These are the reasons the Natural Resources Board has tasked the DNR with creating a scope statement and recommendations for a crossbow season duration that is shorter than it was during the data gathering years but still, far longer than the gun deer season. This is a future thinking move on their part with the goal of equity in take of bucks which drives license sales in the cheese state. It also seeks to bring back those folks that are leaving the archery and the gun deer season because the data shows that since the creation of the separate crossbow season, license sale for bowhunters and gun deer hunters have dropped. Even before the data was collected, buck hunters knew there best chance to kill a buck was with a crossbow and the long season during the data gathering years so they stopped buying an archery and/or gun deer license and sales and revenue to the Dept. had declined.
The season setting being undertaken by the NRB will result in a crossbow season in WI that is still quite long (certainly longer than the gun deer season despite the crossbow having a buck killing success rate higher than their lead bullet slinging cousins) and with less days than the archery deer season and will seek to establish an equity in the success rates of all the weapons types in WI.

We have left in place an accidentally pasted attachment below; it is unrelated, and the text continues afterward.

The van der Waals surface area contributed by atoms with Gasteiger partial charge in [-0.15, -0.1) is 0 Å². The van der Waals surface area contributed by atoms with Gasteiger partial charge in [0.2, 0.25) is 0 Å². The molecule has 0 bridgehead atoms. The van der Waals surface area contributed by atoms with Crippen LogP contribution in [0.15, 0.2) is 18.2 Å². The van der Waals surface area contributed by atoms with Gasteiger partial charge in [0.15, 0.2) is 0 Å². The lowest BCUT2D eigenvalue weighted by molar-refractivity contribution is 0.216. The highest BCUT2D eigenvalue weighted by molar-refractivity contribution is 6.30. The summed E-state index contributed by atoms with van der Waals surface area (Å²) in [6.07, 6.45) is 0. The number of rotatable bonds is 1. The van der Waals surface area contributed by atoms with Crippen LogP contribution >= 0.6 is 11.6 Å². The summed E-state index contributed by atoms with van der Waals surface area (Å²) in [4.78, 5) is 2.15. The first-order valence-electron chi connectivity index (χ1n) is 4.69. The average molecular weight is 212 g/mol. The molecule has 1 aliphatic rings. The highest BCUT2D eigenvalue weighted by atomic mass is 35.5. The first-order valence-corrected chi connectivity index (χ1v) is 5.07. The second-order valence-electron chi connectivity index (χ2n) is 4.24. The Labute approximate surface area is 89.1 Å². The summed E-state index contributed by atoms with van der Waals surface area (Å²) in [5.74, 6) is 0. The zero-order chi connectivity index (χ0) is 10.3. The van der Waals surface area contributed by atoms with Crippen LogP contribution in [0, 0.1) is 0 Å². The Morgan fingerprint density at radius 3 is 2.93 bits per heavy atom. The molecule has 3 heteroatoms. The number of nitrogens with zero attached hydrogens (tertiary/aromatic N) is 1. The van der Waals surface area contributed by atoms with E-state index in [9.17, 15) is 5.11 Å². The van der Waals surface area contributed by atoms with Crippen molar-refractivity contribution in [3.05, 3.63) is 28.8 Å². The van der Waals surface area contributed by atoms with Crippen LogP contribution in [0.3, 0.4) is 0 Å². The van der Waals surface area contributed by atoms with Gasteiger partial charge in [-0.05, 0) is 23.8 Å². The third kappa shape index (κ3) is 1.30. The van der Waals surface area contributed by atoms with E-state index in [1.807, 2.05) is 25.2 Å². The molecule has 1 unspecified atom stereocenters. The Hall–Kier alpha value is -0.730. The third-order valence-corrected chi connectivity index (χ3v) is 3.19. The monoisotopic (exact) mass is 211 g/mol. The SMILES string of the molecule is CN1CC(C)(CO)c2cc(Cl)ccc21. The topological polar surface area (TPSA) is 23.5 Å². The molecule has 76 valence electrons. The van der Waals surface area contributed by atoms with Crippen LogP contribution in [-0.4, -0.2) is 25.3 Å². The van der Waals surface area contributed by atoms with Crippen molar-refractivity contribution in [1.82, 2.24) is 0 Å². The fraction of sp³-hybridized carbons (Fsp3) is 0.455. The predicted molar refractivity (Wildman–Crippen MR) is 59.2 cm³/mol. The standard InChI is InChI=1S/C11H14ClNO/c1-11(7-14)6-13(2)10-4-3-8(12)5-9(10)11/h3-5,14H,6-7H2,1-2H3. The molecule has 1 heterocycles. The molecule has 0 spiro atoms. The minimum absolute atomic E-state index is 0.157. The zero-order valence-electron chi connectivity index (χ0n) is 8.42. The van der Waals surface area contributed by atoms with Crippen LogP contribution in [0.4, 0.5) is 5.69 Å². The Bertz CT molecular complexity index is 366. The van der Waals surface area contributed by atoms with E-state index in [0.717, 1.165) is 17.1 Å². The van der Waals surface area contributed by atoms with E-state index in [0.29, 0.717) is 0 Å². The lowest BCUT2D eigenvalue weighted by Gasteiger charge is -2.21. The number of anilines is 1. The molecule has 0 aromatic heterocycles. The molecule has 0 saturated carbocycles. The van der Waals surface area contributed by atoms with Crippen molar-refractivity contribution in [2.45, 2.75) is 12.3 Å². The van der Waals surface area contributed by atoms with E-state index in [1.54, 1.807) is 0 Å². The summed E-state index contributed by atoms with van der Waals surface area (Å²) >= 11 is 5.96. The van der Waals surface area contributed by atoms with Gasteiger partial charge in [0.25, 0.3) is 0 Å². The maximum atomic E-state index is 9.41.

Also in 2011 -2013 the years leading up to the crossbow season “bowhunters” killed 44k, 45k, and 41k bucks. There was no alarm then going off that we need to do something. It was a grand old time on the WI. landscape. Crossbow hunters kill 38k and the sky is falling.
What these purists don’t understand is we already don’t kill enough deer and we have to put up with early antlerless gun seasons in October and the Holiday gun hunts in December. Reducing the kill will bring on even more special gun seasons to reduce the herd and bring it to management goals.
Also a doe can only conceive once a year but a single buck can breed several doe’s. Social acceptance is to control doe numbers but it makes more sense to control the buck numbers.